Creator of Valentine Boxes/Halloween Costumes/Career Day Ensembles - I have made a two foot tall 3-D SpongeBob, two robots and a TV out of styrofoam cooler (complete with antenna AND power cord) for Valentine boxes. I found a shopping cart so my daughter could be a bag lady for Halloween. I came *this close* to showing cleavage for Krispy Kreme paraphenalia for my son's Career Day until he changed his mind and went with actor, which pretty much required him to just use his hands a lot and look morose.
Worrier Over Fevers/Rashes/Tummy Aches/Dental Visits/Calls from the Principal - I excel at this particular one.
Receiver of Dandelion Boquets/Pictures Drawn with Your Own Sharpies Which Bleed Through Onto the Dining Room Table/Enough Refrigerator Art to Open Your Own Museum/Coupon Books at Christmastime Good for Clean Rooms That Never Happen and Free Hugs - Better than a 401k any day.


So tell us, what is a housewife?
The RHOK

Give your answer on your blog then link to our MckLinky so we can see what you have to say!



** Monday MckLinky is something the Real Housewives of Oklahoma will do well, every Monday, so make sure you visit the Real Housewives site every Monday morning so you can play along! (Yes, today is Wednesday. Go with it, okay? It's launch day and we're all aflutter.) All the cool housewives do Monday MckLinky, ya know. And you know you wanna be cool.

It's here, it's live and it RHOKs

If you follow my Twitter feed or are my friend on Facebook you've seen the hashtag #RHOK and heard me talking of this super secret insanely crazy announcement "coming soon".

Well, soon is now my friends because today The Real Housewives of Oklahoma site is up and running and ready for you to fall madly in love with it and ask it on dates and want to take your kids there on vacation. We'll be bigger than the biggest ball of twine in Arizona!

We're just a group of Okie housewives who want to give other Okie housewives - and housewives everywhere - a voice. We are a insane special breed of woman and whether you have kids or not, staying home and taking care of your household is a job. A big one. An important one. A rewarding one. A tough one. And let's face it, a cool one.

Bookmark us, visit often and keep up with all the happenings.  Every Monday we'll host a "Monday MckLinky" where we ask a question and you get to answer on your blog and then tell all kinds of people about it. We'll be RHOK'ing out, attending some events and local sites and attractions, donating our time to some worthy causes, vlogging, blogging and clogging. (Okay, I made up the clogging. As far as I know, I'm the only one in the group that even knows how to clog and I don't intend on performing for y'all.) Follow us on Twitter, too! (@theRHOK)

It's been a crazy week, more than one of us has had a tension headache or two, some of us  have had to peel our contacts off our eyeballs by day's end (not me because, ya know, I'm the old lady in the bi-focals), but we're live and large and in charge.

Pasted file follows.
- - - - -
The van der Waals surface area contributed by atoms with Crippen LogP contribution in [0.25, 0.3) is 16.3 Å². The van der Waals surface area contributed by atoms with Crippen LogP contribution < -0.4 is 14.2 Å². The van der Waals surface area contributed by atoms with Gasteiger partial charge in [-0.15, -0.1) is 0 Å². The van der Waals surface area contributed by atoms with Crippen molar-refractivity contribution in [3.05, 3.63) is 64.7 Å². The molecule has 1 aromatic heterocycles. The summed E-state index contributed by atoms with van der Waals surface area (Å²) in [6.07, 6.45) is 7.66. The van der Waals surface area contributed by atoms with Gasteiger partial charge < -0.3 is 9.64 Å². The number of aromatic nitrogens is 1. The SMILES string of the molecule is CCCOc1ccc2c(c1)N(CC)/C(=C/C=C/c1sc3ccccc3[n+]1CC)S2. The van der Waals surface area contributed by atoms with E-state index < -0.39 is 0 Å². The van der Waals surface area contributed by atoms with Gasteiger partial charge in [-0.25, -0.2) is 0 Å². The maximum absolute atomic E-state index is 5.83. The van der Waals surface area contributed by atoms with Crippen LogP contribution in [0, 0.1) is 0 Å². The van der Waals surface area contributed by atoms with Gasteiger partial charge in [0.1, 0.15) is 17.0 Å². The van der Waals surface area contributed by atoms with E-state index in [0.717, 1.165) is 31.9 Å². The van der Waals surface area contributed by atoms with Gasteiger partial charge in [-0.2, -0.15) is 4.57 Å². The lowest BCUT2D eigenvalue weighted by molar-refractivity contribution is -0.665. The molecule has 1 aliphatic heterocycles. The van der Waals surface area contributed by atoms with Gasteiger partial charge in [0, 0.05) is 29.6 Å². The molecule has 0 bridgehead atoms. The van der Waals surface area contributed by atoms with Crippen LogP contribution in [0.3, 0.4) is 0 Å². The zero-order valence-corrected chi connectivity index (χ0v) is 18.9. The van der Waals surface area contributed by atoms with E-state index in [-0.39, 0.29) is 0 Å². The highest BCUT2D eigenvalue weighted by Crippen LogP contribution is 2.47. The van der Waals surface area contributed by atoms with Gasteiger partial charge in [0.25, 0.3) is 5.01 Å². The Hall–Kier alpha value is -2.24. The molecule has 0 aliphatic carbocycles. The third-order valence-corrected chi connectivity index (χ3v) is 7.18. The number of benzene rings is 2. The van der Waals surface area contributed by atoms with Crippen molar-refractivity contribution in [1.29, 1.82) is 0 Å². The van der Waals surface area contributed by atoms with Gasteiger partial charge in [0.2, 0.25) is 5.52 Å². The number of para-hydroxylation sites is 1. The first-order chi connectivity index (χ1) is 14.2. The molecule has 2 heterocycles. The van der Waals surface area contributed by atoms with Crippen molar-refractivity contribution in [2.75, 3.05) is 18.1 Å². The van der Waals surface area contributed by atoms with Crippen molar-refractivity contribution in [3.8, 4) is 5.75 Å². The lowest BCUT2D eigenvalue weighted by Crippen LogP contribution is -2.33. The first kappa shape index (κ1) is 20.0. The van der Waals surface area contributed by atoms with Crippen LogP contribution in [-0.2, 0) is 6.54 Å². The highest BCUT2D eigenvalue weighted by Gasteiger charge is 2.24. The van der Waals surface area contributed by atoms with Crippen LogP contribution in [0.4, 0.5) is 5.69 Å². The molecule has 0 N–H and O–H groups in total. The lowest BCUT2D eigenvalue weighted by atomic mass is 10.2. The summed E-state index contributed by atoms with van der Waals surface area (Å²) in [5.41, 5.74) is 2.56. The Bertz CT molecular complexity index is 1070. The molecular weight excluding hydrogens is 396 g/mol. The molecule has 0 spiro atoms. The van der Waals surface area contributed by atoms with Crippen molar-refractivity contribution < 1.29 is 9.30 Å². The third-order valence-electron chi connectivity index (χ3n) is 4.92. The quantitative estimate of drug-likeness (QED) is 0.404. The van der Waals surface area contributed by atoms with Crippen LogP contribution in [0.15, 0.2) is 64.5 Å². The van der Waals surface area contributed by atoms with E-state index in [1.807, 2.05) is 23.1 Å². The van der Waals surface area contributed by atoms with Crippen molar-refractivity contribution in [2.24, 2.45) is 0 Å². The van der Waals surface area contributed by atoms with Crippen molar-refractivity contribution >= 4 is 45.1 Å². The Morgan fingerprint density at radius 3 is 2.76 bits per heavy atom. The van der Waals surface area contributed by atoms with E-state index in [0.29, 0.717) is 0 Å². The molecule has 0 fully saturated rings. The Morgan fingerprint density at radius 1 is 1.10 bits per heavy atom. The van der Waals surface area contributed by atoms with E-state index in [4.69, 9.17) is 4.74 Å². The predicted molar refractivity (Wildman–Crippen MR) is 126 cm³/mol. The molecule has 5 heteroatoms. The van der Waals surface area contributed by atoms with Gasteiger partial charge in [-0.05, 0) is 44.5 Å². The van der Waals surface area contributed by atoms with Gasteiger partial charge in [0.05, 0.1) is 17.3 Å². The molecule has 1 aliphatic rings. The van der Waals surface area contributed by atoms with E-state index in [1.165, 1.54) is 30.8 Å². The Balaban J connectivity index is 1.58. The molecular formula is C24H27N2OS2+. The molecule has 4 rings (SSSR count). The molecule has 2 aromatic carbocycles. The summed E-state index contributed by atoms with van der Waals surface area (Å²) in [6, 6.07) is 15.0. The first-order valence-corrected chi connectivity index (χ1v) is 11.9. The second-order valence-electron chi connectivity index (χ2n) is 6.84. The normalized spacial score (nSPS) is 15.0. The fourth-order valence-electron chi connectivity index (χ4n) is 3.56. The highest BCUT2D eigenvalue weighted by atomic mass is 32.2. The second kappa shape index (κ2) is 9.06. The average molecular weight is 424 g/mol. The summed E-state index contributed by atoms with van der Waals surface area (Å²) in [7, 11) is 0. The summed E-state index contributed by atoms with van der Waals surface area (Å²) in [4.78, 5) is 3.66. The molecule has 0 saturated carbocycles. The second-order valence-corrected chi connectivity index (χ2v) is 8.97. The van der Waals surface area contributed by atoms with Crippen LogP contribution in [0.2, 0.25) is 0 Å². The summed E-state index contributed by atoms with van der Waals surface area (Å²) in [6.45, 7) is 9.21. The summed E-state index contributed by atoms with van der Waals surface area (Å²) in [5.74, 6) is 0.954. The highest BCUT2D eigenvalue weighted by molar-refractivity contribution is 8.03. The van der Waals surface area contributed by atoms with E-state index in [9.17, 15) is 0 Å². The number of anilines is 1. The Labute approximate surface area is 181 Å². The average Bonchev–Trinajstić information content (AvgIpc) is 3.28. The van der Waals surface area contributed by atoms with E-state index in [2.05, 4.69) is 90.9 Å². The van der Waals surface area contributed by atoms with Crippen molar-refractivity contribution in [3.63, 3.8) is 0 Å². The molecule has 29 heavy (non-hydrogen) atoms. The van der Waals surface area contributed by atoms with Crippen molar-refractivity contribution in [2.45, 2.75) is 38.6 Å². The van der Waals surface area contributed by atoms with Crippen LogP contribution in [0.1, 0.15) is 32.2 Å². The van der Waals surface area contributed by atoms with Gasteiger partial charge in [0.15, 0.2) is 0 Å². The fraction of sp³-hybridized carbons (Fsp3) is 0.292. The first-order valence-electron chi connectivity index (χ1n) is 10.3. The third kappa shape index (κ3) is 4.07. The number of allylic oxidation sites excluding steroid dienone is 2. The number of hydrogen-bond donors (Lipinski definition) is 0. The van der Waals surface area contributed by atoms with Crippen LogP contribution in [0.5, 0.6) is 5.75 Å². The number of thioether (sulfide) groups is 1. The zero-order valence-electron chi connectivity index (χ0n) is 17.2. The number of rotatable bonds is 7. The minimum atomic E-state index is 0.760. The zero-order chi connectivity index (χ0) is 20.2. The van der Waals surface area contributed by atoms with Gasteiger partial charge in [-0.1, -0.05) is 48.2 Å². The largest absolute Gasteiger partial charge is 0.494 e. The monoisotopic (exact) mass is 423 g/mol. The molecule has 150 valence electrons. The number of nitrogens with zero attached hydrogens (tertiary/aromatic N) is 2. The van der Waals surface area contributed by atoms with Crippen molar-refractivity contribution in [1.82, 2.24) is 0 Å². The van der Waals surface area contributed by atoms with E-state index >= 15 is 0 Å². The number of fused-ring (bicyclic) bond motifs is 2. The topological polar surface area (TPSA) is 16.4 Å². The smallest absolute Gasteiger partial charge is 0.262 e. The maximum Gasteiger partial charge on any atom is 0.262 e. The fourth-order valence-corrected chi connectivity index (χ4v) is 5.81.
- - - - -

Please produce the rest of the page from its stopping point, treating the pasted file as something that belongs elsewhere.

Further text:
And we RHOK.

Thursday, April 01, 2010

Squinty

My first glasses were plastic framed and in hindsight perilously close to the horn-rims of the 50's. They were pinkish and just horrible. Hey, what did I know about fashion? I was 11. I thought twist-beads were the end-all-be-all. At the time I was also rather plump, shopping for all my clothes in the "Pretty Plus" section at Sears. I was the quintessential nerd, lemme tell ya.

Having been in glasses for the past 26 years I have seen my fair share of lenses and frames. I've had the horn-rims, the GIGANTO round frames (think Sally Jessy Raphael), I've had square, I've had oval, I've had plastic, metal, full-frame, half-frame and for the past few years the expensive ones with the magnetic sunglass clip so I don't have to resort to wearing those flip-up sunglasses the oldsters buy at Walmart. Hey, I need my sunglasses because I so rarely leave the house and go out into the sun, well, my eyes don't like sunlight. It burns. And it's so....so....bright.

Since I don't have insurance, I pay cash for my glasses. This is why I only get glasses every two to three years and only if I'm having issues. Like debilitating headaches. Or blindness.

I am horribly near-sighted and teetered on the edge of legally blind for years, but starting about five years ago my eyes have actually gotten a little better. The eye doctor I've seen since my tween years said I was a candidate for Lasix. I said, "Only if I find an extra $3000 someone dropped in a parking lot. Or if some long-lost aunt kicks the bucket and decided I was her favorite because she read my blog and decided I'm just that awesome. Now show me the frames, please." I have tried contacts and I am just one of "those" people who can't wear them. I am destined to a life of glasses and really, I'm okay with that. I've worn them longer than I didn't by far and I think I look funny without them on now. They complete me. I am one with the glasses.

About six months ago Kady asked me to untangle a knot in a necklace chain. I started the process of untangling when I realized I couldn't see, so I squinted. It didn't help. I opened my eyes wide. Didn't help. I looked over the top of my glasses and voila! It also became starkly clear that I was mimicking the exact routine I had seen my father do back when I was a kid and needed something untangled. I mentioned it laughingly to Mom one day and she said, "I bet you're going to need bi-focals soon, dear." I glared at her and told her that she was delirious and I was only 36 and that just wasn't going to happen. She gently reminded me that my father was in bi-focals at 16. Great.

And really, aside from an occasional moment where I had to look over the tops of my glasses I've done fine since then. I didn't do any counted cross-stitch this winter and really didn't read much either. I have yet to use that sewing machine out there collecting an impressive amount of dust. I've done my Facebooking and blogging with very little problem and can see great when driving at night and can see distances without a problem. I drove to Yukon over Spring Break - three hours of solid nighttime driving without so much as the twinge of a headache.